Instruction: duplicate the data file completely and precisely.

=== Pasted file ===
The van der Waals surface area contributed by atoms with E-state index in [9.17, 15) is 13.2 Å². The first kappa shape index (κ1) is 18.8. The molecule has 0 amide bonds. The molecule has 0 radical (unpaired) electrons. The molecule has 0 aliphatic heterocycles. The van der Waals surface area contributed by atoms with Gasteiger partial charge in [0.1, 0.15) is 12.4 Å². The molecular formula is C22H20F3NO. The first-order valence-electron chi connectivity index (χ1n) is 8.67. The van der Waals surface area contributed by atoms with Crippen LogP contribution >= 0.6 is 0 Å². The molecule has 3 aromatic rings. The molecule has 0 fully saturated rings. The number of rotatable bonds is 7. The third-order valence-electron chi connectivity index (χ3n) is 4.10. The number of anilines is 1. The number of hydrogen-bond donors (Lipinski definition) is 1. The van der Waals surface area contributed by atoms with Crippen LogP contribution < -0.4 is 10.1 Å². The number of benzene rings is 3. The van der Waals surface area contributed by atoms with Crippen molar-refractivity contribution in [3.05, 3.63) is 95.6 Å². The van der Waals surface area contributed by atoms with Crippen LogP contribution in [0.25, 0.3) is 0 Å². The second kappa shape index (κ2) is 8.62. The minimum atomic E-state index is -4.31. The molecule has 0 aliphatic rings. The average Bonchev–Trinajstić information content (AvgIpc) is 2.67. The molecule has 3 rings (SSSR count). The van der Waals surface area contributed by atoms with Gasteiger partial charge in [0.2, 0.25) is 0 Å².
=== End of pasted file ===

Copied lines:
The van der Waals surface area contributed by atoms with E-state index in [9.17, 15) is 13.2 Å². The first kappa shape index (κ1) is 18.8. The molecule has 0 amide bonds. The molecule has 0 radical (unpaired) electrons. The molecule has 0 aliphatic heterocycles. The van der Waals surface area contributed by atoms with Gasteiger partial charge in [0.1, 0.15) is 12.4 Å². The molecular formula is C22H20F3NO. The first-order valence-electron chi connectivity index (χ1n) is 8.67. The van der Waals surface area contributed by atoms with Crippen LogP contribution >= 0.6 is 0 Å². The molecule has 3 aromatic rings. The molecule has 0 fully saturated rings. The number of rotatable bonds is 7. The third-order valence-electron chi connectivity index (χ3n) is 4.10. The number of anilines is 1. The number of hydrogen-bond donors (Lipinski definition) is 1. The van der Waals surface area contributed by atoms with Crippen LogP contribution < -0.4 is 10.1 Å². The number of benzene rings is 3. The van der Waals surface area contributed by atoms with Crippen molar-refractivity contribution in [3.05, 3.63) is 95.6 Å². The van der Waals surface area contributed by atoms with Crippen LogP contribution in [0.25, 0.3) is 0 Å². The second kappa shape index (κ2) is 8.62. The minimum atomic E-state index is -4.31. The molecule has 0 aliphatic rings. The average Bonchev–Trinajstić information content (AvgIpc) is 2.67. The molecule has 3 rings (SSSR count). The van der Waals surface area contributed by atoms with Gasteiger partial charge in [0.2, 0.25) is 0 Å².